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Carbonated cocktails help bars shine

Carbonated cocktails help bars shine

A bottled carbonated Negroni is a gas for cocktail cognoscenti and newbies alike at Harry Denton’s Starlight Room in San Francisco.

“Bartending is all about the show,” said Joel Teitelbaum, bar manager of the posh spot owned by Kimpton Restaurants. “You crack open the bottle and pour it over ice and it fizzes up like a soda. That engages a broad range of people, including those who would never order a Negroni because of the ingredients.”

The cocktail made of gin, sweet vermouth and Campari gets its sparkle from a hand-held beverage carbonator, essentially a bottle topped with a screw-threaded wand that holds a carbon dioxide cartridge. The carbonator is filled with the liquors, the wand is screwed back onto the bottle and the gas is forced into the liquid in seconds. The cocktail is then transferred into 6.3-ounce bottles and closed with a manual soda-bottle capper.

“This is the under-$100 way of getting into the carbonating game,” Teitelbaum said. “It works fine. You can make 60 bottles of this stuff in a half hour.”

Drinks with built-in bubbles is a trendy topic for molecular mixologists, bartenders who bring scientific techniques to the realm of shakers and strainers. Members of that club include Craig Schoettler of The Aviary in Chicago and Jeffrey Morgenthaler of Clyde Common in Portland, Ore. The latter has a Bottled Sparkling Americano on the cocktail list.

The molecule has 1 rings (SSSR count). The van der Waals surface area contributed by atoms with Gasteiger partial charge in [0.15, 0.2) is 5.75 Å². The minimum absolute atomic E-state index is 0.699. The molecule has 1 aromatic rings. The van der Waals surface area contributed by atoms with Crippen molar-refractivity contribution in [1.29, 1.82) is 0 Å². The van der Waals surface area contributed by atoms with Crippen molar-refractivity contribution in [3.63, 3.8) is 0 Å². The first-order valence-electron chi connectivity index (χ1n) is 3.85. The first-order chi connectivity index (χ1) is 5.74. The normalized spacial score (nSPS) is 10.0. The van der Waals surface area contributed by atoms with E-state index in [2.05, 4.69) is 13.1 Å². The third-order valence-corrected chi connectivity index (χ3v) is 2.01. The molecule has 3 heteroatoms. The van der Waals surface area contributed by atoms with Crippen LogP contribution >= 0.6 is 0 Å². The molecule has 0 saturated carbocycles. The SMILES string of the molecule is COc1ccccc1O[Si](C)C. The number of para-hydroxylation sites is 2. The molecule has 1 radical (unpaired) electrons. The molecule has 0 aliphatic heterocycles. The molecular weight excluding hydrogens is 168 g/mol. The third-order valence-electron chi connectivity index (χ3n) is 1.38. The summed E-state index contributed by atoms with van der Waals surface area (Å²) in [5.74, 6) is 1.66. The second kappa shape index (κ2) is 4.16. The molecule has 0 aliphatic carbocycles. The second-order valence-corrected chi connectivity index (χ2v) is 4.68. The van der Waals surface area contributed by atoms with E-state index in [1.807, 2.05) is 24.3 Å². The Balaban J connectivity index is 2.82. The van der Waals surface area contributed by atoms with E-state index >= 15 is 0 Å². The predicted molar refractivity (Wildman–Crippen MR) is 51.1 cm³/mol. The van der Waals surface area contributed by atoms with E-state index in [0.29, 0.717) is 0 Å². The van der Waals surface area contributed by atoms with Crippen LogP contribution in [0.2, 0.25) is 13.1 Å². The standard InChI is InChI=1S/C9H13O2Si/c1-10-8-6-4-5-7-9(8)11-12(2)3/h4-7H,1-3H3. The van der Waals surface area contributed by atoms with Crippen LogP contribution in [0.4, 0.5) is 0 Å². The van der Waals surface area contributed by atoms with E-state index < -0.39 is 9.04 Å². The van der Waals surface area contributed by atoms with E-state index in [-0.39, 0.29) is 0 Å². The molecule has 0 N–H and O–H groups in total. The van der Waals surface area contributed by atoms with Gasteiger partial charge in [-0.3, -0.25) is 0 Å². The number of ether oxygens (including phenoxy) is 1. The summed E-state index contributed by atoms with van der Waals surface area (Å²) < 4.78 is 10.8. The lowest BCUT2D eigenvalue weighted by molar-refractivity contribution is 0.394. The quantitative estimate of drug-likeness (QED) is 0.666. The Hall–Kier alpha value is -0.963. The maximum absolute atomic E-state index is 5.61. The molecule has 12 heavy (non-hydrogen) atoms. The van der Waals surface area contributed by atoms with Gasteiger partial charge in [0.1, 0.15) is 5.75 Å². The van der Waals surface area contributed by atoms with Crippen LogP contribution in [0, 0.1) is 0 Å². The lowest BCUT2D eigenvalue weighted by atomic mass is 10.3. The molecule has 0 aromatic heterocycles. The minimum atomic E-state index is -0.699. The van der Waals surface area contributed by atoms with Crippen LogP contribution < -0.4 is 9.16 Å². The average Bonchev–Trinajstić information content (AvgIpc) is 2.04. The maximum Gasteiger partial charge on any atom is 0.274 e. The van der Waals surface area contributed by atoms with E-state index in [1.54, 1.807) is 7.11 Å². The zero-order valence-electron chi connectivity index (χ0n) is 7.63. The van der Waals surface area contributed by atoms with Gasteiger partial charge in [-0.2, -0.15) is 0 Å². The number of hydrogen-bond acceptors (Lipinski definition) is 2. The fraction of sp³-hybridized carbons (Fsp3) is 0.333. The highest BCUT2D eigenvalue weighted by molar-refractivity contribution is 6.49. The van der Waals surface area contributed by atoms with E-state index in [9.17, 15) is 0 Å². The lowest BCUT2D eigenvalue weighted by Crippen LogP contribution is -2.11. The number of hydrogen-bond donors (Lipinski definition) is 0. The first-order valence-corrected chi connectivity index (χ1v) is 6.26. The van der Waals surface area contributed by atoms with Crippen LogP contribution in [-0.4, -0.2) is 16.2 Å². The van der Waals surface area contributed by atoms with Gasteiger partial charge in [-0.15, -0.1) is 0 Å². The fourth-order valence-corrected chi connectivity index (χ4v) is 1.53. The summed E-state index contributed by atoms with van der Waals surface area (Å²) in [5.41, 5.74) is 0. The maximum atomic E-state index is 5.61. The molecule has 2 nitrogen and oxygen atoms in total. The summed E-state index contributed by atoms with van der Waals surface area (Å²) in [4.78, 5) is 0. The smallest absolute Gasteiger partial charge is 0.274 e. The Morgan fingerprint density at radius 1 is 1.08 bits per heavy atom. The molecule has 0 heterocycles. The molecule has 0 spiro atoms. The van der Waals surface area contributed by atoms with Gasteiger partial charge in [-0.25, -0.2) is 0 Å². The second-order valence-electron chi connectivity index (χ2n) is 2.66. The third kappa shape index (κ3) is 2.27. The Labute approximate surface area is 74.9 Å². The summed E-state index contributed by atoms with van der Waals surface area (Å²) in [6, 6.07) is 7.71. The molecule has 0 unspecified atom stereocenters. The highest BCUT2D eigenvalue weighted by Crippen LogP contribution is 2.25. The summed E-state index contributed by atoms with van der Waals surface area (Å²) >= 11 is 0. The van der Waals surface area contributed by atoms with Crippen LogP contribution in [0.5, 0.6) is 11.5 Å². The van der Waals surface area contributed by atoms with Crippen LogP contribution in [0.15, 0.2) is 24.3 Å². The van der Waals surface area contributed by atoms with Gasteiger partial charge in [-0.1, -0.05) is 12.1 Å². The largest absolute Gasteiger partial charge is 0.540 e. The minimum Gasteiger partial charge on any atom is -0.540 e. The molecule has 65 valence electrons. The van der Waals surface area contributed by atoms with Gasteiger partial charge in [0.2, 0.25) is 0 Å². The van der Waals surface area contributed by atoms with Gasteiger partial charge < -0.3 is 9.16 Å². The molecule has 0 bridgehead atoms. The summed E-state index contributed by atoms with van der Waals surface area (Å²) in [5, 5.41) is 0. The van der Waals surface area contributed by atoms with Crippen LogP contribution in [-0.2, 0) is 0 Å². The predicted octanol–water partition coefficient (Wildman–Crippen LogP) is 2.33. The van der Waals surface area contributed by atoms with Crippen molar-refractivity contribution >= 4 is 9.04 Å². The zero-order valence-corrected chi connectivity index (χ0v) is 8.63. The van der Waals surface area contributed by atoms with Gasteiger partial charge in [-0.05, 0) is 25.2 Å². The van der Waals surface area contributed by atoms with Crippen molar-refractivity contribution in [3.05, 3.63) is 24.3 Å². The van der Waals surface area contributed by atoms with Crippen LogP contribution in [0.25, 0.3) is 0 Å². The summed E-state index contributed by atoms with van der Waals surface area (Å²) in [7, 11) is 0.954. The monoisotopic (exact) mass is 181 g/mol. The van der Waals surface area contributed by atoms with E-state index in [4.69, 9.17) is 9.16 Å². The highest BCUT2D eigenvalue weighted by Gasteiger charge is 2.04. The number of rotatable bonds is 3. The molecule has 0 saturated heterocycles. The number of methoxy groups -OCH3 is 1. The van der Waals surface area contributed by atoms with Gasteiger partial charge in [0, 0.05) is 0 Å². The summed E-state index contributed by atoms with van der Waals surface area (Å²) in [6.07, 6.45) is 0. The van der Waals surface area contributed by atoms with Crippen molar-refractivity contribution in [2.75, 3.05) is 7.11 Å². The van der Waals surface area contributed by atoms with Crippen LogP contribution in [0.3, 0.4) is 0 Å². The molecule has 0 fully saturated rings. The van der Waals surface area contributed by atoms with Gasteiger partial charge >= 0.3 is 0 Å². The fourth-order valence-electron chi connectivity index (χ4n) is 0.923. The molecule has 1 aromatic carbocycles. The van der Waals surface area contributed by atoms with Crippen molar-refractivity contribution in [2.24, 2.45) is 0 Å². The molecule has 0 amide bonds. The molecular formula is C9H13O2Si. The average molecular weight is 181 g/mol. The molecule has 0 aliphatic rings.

“Those guys make it look easy, but there is actually more involved than you would think in terms of the physics of CO2 and how it dissolves into alcohol,” Teitelbaum said.

He recommended working with extremely cold liquors because low temperature slow molecular motion in the liquid and allows the CO2 to dissolve more quickly. He keeps the liquors for his carbonated creations in a wine refrigerator at 34 degrees Fahrenheit.

It is also important to dilute the cocktail slightly.

“If you figure out how much water is being added into the cocktail when you stir it or shake it and add that much before you carbonate, it holds almost twice as much CO2,” Teitelbaum said.

His Negroni recipe, enough to fill the carbonator, is one cup each of the three liquors plus about a half a cup of very cold water. “That’s the amount of water I figure you would get if you stirred three cups of Negronis,” he said.

Compared to a still Negroni, the carbonated version has a slightly different taste “because of the way the cocktail physically hits your palate,” Teitelbaum said. “But at the end of the day, after you swallow it, it’s still a Negroni.”

Teitelbaum is in the midst of other carbonation experiments. “Drinks with juice don’t look like they are going to work,” he said. “They don’t hold carbonation so well and they taste a little off, like old orange juice that has started to ferment.”

Gin seems to be the liquor that tastes best with bubbles, compared to bourbon and rye whiskey, which are disappointing.

“A carbonated Manhattan is not a great thing,” Teitelbaum said. “But a carbonated Negroni is really good.”

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